Alumni Ambassador advocates empowerment and self-love in Girl Talk 

On the morning of May 11 2017, 40 Grade 10 and 11 learners from Thuto-Lesedi Secondary School in Vosloorus were invited to a Girl Talk event at the Youth Hall of the Acts Christian Church in Midrand. Founder of the event Palesa Tshabalala is an alumni of the TEACH South Africa Ambassador programme from the 2015 cohort. She organised the event to give her learners the opportunity to interact outside of the classroom environment in the hope that they will “develop an appreciation for the role they play in their own lives and those of others”.

The sessions were led by Ntokozo Mwelase of The Future Shapers Youth Club who run development programmes for high school students around the country. The event was a combination of discussions on socio-cultural issues, music and poetry, and an open Q&A between the learners, speakers and teachers.

The girls, aged 13 to 15, were engaged on various topics. They started with a discussion on ‘Life After High School’ presented by Rebecca Kano, a mentor and life coach. Sharing her own experiences of homelessness and working towards her current success, she emphasised that “life is not about where you are coming from…the most important thing is to know where you are going and to focus on your goals”. Learners agreed, some sharing their desires to become doctors and chartered accountants.

Amanda Khabanyana followed and spoke about her struggle with obesity, bullying and suicide. She said that through the process she “…discovered things about myself, my strength and capabilities that I didn’t know I had”. Her focus was to tell learners that a positive self-image and confidence “starts with self-love”.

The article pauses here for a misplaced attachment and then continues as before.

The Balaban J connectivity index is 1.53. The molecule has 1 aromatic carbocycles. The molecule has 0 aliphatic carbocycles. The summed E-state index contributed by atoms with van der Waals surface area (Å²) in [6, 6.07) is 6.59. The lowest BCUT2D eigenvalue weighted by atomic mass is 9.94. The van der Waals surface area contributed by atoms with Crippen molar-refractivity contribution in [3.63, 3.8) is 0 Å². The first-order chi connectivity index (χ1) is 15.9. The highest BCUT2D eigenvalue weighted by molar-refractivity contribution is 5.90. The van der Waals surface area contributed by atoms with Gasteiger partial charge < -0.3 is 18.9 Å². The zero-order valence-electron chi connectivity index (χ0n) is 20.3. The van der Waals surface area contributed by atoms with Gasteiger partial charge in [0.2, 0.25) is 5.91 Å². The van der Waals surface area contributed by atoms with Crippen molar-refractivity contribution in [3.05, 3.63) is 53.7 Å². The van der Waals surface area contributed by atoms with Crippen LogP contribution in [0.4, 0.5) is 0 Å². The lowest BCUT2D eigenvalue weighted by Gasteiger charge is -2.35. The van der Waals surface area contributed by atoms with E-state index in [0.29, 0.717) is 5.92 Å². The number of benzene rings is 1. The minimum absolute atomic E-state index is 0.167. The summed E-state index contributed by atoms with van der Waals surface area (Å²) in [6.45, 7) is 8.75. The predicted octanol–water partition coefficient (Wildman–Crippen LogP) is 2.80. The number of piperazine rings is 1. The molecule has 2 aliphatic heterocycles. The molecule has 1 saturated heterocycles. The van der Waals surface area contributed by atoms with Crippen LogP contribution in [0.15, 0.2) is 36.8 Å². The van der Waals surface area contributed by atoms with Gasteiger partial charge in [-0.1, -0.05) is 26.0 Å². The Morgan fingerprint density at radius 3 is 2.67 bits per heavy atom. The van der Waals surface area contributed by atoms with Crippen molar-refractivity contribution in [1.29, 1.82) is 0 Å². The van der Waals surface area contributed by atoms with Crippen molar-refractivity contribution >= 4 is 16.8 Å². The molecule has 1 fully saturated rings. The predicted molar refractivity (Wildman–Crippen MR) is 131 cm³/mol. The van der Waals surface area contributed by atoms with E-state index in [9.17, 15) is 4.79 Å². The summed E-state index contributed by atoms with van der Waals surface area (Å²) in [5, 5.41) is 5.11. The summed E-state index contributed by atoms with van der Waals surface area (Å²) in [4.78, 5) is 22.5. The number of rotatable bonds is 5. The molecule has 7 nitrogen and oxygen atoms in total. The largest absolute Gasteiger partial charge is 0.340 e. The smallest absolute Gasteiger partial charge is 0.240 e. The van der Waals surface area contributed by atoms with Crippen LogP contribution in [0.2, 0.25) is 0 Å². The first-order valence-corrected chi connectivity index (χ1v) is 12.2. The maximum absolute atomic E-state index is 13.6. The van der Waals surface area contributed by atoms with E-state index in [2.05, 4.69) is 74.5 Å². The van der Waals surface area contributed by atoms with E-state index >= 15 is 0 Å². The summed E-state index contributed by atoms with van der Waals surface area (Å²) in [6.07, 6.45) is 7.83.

Great confidence was demonstrated by 15-year-old learner Jeannette Khoza who – like many seated around her – faces challenges in life that forced her to find inner strength. Using poetry as a means of self-expression, she performed a piece on finding her identity while lamenting the country’s social, political and economic situation.

Xoli Ntuli, a colleague of Tshabalala, spoke of the larger societal issues. She addressed the topics of safe sex, teenage pregnancy, ‘blesser’ and ‘sugar daddy’ relationships, parentless households, and the huge impact of HIV/AIDS in communities. In a moment that touched all who were present, Ntuli asked for a moment of silence to honour those who have lost their lives in the battle against HIV/AIDS.

Having had the opportunity to open up to one another, Tshabalala gathered the girls in a circle on the lawn for the final Q&A discussion. Personal stories and advice were shared and learners were thankful with some saying that, “we have never had someone take the time to talk to us like this”. A representative of the church Thuli Monaheng finished off the day by asking the girls to make a promise to themselves to, “remember you are kind, loving, forgiving and strong; and you are enough!”.

In the end, Tshabalala’s Girl Talk initiative demonstrates the significance of a positive and engaging learning environment for children both in and out of the classroom. It shows that we all have the potential to make a difference in each other’s lives. Palesa says she will continue teaching because she has found a, “meaningful way to contribute to society by inspiring learners to dream big”. In doing this she has showed the learners that their lives and their dreams matter. The efforts of this day should be celebrated as an example of the change makers our future needs.

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